Garden Grove Dental Arts : Marianna Ibrahim DDS


Are Dental Bridges Permanent?

Dental bridges are one of the most common dental implants. The easiest way to describe them is as a literal bridge, used to close the gap between healthy, natural teeth and missing teeth — or teeth that need to be replaced. They accomplish a great many improvements for your teeth.

  • Dental bridges will help maintain proper facial structure and aesthetics
  • Dental bridges restore your smile to its former glory
  • Dental bridges help restore proper bite
  • Dental bridges restore your ability to chew  properly, and speak naturally

What Makes a Dental Bridge?

One of the reasons patients have become so comfortable with dental bridges is because they are quite simple. In fact, a bridge is made up of two or more crowns (one for each side of the gap) and a prosthetic tooth to make up the space in between. The false teeth used are known as “pontics” and are made from porcelain, gold, allows, or a combination of materials.

Did You Know?: There are Different Kinds of Dental Bridges

A few different kinds of dental bridges exist to solve a variety of dental problems. These include traditional dental bridges, resin-bonded bridges, and cantilever bridges.

Traditional dental bridges

A traditional bridge (explained above) includes a crown for each tooth on either side of the gap and a prosthetic “pontic” in between. These are, naturally, the most common type of dental bridge.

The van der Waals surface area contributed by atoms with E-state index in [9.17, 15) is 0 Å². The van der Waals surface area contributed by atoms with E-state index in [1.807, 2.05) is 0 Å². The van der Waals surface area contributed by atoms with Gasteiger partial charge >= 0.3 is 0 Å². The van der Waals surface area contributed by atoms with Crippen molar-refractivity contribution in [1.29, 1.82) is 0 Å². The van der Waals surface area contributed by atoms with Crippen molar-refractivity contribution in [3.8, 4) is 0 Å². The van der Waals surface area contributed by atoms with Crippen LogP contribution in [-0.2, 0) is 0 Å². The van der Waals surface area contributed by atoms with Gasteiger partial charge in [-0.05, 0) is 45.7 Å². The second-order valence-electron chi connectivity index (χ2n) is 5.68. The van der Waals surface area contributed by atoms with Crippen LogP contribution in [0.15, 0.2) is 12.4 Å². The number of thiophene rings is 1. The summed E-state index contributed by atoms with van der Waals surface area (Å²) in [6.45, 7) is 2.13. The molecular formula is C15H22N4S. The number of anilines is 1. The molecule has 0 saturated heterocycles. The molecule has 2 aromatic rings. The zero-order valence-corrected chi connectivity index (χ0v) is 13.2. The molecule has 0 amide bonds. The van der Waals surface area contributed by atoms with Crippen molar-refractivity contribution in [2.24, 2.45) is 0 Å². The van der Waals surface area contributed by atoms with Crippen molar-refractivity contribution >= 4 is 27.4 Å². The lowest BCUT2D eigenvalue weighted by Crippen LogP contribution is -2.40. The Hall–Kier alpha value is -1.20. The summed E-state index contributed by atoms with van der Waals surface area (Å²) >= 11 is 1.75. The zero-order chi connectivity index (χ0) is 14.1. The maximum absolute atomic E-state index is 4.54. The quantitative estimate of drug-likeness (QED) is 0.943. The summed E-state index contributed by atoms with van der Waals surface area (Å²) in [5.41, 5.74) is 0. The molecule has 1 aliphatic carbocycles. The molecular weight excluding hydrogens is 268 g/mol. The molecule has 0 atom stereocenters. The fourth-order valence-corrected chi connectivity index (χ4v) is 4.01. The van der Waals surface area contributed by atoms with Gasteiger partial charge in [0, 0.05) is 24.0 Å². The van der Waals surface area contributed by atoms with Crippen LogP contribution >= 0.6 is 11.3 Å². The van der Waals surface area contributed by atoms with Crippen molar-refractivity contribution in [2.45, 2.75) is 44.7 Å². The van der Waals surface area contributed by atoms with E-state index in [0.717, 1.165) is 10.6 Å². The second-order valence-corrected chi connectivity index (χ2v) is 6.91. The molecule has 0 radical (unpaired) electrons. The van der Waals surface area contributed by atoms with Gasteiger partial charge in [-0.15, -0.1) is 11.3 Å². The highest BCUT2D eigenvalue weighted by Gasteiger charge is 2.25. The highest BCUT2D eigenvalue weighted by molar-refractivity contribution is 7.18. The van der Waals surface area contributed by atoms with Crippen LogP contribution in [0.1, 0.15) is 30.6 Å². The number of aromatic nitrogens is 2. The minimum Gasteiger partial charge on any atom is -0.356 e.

Cantilever dental bridges

A cantilever dental bridge is frequently used when there is only one healthy tooth adjacent to the missing tooth. This procedure is becoming increasingly rare, and is not frequently used for the back teeth (which are often exposed to greater pressure than the front teeth).

Resin-Bonded Bridges

A resin bonded dental bridge can be made of either porcelain fused to metal, porcelain, or even plastic teeth and gums that are supported by a porcelain or metal base. On top of this, porcelain or metal “wings” are attached on either side to your existing teeth.

Resin-retained bridges are often used when a patient has more than one missing tooth.  They are also preferred for their affordability and success rate when it comes to replacing more than one tooth. Their installation requires a very small amount of damage to surrounding teeth, and potential failure is as simple as de-bonding — rather than a fracturing of healthy adjacent teeth.


Do you have a question about dental implants or dental bridges in Garden Grove? You’re in luck! We have answers. Contact our friendly dental team today for a consultation or to learn more about your options.